What is it about?

We conducted a research study where we collected over 200 clinical questions from family doctors. We then searched for answers to those questions using different types of clinical websites known to have reliable scientific information. We began our research by using clinical summaries, which are websites that give a short version of information that comes from other sources, that has already been checked by experts, and is therefore quick and easy to interpret. If we couldn't find an answer, we then searched on other sources that had more detailed information but were harder to interpret. We were able to find answers to over 90% of the doctors’ questions. Most of the answers we found came from the three selected clinical summaries websites (BMJ Best Practice, UpToDate, and DynaMed), with a median search time of only 4 minutes.

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Why is it important?

Doctors have many questions when treating patients, but they only look for answers to some of these questions. And when they do, they do not always use evidence-based, reliable resources. We found that barriers perceived by doctors which hinder evidence-based practice include insufficient time, and doubt that the search would yield an answer. Our study addressed this concern and found that most of the answers to family doctors’ clinical questions can be found in clinical summaries. We hope these results will encourage doctors to increase the use of clinical summaries, and alert decision makers of the importance of easy access to these kinds of resources by health professionals, which is still irregular in many countries in Europe.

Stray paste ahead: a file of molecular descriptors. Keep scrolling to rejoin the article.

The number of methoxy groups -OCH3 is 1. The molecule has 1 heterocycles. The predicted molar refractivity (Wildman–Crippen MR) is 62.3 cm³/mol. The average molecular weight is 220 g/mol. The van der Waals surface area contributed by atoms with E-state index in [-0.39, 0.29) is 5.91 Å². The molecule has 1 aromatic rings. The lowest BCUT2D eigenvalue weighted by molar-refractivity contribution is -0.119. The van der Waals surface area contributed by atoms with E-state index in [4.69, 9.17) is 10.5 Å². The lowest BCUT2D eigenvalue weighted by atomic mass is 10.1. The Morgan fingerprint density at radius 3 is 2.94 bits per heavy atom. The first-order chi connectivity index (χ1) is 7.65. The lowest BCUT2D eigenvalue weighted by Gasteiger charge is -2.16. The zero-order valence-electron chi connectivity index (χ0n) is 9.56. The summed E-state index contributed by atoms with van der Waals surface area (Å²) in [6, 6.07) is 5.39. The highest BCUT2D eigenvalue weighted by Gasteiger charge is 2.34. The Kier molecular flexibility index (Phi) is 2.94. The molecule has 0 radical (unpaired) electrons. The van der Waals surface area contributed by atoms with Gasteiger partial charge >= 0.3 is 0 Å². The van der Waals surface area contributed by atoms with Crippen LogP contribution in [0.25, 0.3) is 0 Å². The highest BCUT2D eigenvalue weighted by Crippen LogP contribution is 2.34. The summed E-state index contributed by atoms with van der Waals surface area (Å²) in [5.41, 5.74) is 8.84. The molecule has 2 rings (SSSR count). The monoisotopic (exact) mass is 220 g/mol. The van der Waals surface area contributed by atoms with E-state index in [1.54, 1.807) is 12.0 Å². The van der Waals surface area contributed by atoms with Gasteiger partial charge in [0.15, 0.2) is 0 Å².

Medical knowledge is permanently evolving, and doctors need to be constantly updated regarding changes in clinical practice. Treatments change as new drugs are tested, new technologies generate new diagnostic tests and new causes of old problems are discovered. Hence sometimes, doctors find out that treatments they used to use are not as helpful as before. Doctors have to keep learning to keep up with all these changes and to ensure that they decide with the best information available. But it can be hard to find the time and resources to keep learning. There is too much information to read everything that is published. And although Evidence-based Medicine recommends that doctors combine patients’ values and preferences, their experience, and the best available evidence, it is not always easy to know where and how to find reliable and accessible information. We hope our study will help doctors find the best and most reliable information more efficiently.

Catarina Viegas Dias
Comprehensive Health Research Center | CHRC

Read the Original

This page is a summary of: Clinical questions in primary care: Where to find the answers - a cross-sectional study, PLoS ONE, November 2022, PLOS,
DOI: 10.1371/journal.pone.0277462.
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